Academic forming involves the development of a critical attitude coupled with tempered enthusiasm. This involves learning to look beyond the boundaries of the professional field. Scientific forming involves both the application of science and the communication of research findings. An academic is capable of acquiring scientific knowledge, evaluating that knowledge, assimilating it, and communicating that knowledge to others.
In the line Academic Scientific training, a broad spectrum of skills are developed including: scientific writing and presentation skills in English, orientating on and applying for internship/research positions abroad, communication with peers and patients in English, ethical discussion with peers in English, and learning to carry out a literature review. Becoming proficient in these skills requires practice. Therefore each module contains activities to develop both academic and scientific forming. Examples of these activities are holding a debate, giving a presentation in a workgroup, analysing and interpreting the results of an academic paper.
In the module Academic and Scientific training in year 2 students learn the most important methods of clinical-scientific research, statistical analysis and critical reading. In this module the relationship between the doctor and the pharmaceutical industry plays a central role. The module represents 40% of the final grade for the line.
1 The students is able to indicate how to design and execute a (simple) epidemiological research project.
2 The student can describe the several advantages and disadvantages of the basic study methods (follow-up, case-control, observational vs intervention studies).
3 The student can perform simple statistical analyses.
4 The student can interpret simple statistical and epidemiological analyses.
5 The student is able to apply results from medical literature to a clinical case.
6 The student is able to ask critical and relevant questions when reading medical literature in its broadest sense and can suggest answers to these questions when possible.
7 The student is able to reach a sensible and objective point of view in questions of scientific integrity.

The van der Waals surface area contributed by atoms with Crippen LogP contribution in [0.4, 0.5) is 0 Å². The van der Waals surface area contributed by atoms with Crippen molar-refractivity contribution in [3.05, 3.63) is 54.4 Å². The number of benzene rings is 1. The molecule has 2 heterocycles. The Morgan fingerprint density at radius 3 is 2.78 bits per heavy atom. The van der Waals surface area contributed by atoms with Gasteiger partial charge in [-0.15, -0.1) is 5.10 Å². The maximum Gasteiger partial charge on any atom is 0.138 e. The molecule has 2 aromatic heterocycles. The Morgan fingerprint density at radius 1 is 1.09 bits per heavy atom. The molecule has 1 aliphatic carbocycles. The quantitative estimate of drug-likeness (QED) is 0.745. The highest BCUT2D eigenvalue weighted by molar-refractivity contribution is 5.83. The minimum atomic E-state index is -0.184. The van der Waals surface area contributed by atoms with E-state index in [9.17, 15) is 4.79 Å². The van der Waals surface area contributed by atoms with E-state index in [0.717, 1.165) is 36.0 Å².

8 The student can summarise large quantities of information.
9 The student can read medical literature and discuss the material in a group.
All course and group schedules are published on our LUMC scheduling website or on the LUMC scheduling app.
Mode of instruction
Lectures, work groups, practicals, symspoisum, self-study assignments.
Total course load is the amount of EC’s multiplied with 28 hours.
Written reports, essays, presentations and exam and assignments.
The exam dates can be found on the scedule website.
Blackboard will be used during this course.
Rothman KJ. Epidemiology, an introduction. 2nd edition, Oxford University Press.
Petrie A en Sabin C. Medical Statistics at a glance. Oxford: Blackwell Science, 2001 topic 11, 17, 27, 28, 29.
JAMA User's Guides to the medical literature.
General considerations for clinical trials - European Medicines Agency.
Florey C du V. Sample sizes for beginners. BMJ 1993;306'1191-4.
Tripepi et al How to Deal with Continuous and Dichotomic Outcomes in Epidemiological Research: Linear and Logistic Regression Analyse. Nephron Clin Pract 2011;118;c399-c3406. Read until page 402.
Altman DG, Bland JM. Time to event (survival) data. BMJ 1998; 317: 468-469.
Bland JM, Altman DG. Surival probabilities (the Kaplan-Meier method). BMJ 1998; 317: 1572.
Bland JM Althan DG. The log rank test. BMJ 2004; 328, 1073.
Course material from each lecture (see Blackboard).
Students are required to register for exams through uSis. The registration for a working group is done by handing in your ‘studieplan’.
Prof. dr. F. W. Dekker 071-5265230.